F1 23 Netherlands Car Setup: Best Race Setup
Here is our recommended F1 23 car setup for Zandvoort. This classic track has been reworked with many areas being updated in F1 23, and this means the track feels much more enjoyable. This setup amplifies the enjoyment.
In F1 23, Zandvoort feels almost like a completely different track compared to last year. Codemasters have made a lot of improvements to this track’s realism and this really impacts how you approach this circuit.
Zandvoort is an inherently tricky track to master due to its unusual layout and strange braking zones. But the wider track in F1 23 really helps you carry additional speed through some turns, and some corners such as the reprofiled turn 2 are much more enjoyable.
That doesn’t make this track easy to master by any means, with precision and stability still required to really get the fastest lap times.
Watch our F1 23 Zandvoort car setup video
Zandvoort is another track that benefits from a higher aero setup, much like Hungary. The corners themselves aren’t too slow, with a good mixture of slow to medium and high speed corners. However, the sheer number of corners puts a heavy reliance on high downforce levels.
Go with 45 on the front wing and just 36 on the rear. This is possibly the largest gap between front and rear wings that I’ve run in a car setup so far in F1 23. However, the need for front end grip results in a much higher front wing aero setup.
Much like our other high downforce car setups like Hungary, go with 50% on throttle differential to aid with rear traction. Then go with 51% off throttle differential.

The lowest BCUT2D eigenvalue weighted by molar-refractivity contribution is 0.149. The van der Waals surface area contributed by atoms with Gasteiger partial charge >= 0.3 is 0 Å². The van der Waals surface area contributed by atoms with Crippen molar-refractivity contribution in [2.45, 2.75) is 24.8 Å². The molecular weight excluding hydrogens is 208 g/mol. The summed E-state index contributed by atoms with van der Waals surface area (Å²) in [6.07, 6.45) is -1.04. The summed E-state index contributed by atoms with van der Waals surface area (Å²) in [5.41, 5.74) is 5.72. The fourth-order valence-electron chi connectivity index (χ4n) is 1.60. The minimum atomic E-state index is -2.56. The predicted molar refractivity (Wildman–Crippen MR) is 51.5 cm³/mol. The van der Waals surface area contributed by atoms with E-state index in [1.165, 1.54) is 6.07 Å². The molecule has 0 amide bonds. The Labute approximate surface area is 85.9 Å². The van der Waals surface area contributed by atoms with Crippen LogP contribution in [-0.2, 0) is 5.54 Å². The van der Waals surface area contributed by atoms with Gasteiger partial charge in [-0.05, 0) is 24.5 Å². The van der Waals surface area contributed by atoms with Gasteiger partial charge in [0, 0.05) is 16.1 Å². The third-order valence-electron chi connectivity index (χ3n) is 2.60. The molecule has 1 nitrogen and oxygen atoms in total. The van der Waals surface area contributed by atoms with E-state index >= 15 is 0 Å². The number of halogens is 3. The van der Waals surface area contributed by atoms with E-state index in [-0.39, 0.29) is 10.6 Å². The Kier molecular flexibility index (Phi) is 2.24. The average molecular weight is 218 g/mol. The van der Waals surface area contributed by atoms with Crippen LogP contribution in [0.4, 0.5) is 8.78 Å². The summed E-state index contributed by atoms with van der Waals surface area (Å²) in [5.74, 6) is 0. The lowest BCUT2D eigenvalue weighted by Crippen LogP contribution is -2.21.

For the suspension geometry, I’ve opted for maximum levels of camber of -2.5 and -1. Although technically this is the minimum amount of camber, but that’s F1 23’s strange camber labelling there.
Then go with high levels of toe with 0.06 at the front and 0.25 at the rear. The main thing we need here is high rear toe to aid with extra stability. This is important through the faster corners as well as mitigating some of the rear downforce loss that comes from the low rear wing angle.
I have opted for a stiff front suspension to aid responsiveness and a soft rear suspension to ensure the car remains compliant. Go with 36 and 9 on your suspension setup. Then go with 10 and 5 for the anti-roll bar setup.
Finally, go with a ride height setup of 36 and 40.
For the brake setup, I have opted for 100% brake pressure. Then I’ve lowered the brake bias to 53%. This rearward brake bias is beneficial through the corners where you’re turning whilst braking as it prevents understeer.
However, if you find the rear of your car becoming unstable under braking at certain points of the lap, you can increase it to 54 to 55%.
You’ll want to really manage tyre temperature around Zandvoort as the temperatures and wear can build up through the fast segments of track. Go with 22.7psi for both front tyres. Then lower the rears to 20.3 and 20.1psi.
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This is designed to target the rear tyres and in particular the rear left tyre pressure which will be the tyre that wears the fastest.
This setup shares many similarities with our Hungary setup, and both are fairly interchangeable. Zandvoort is very similar to Hungary in its characteristics, and much like Hungary, it is also very tricky to master. This setup is designed to really help your car be as responsive and stable as possible, really allowing you to push hard where needed.
Let me know if you find this car setup just as dominant in the comments below.
For now, enjoy this setup and I’ll see you on track.
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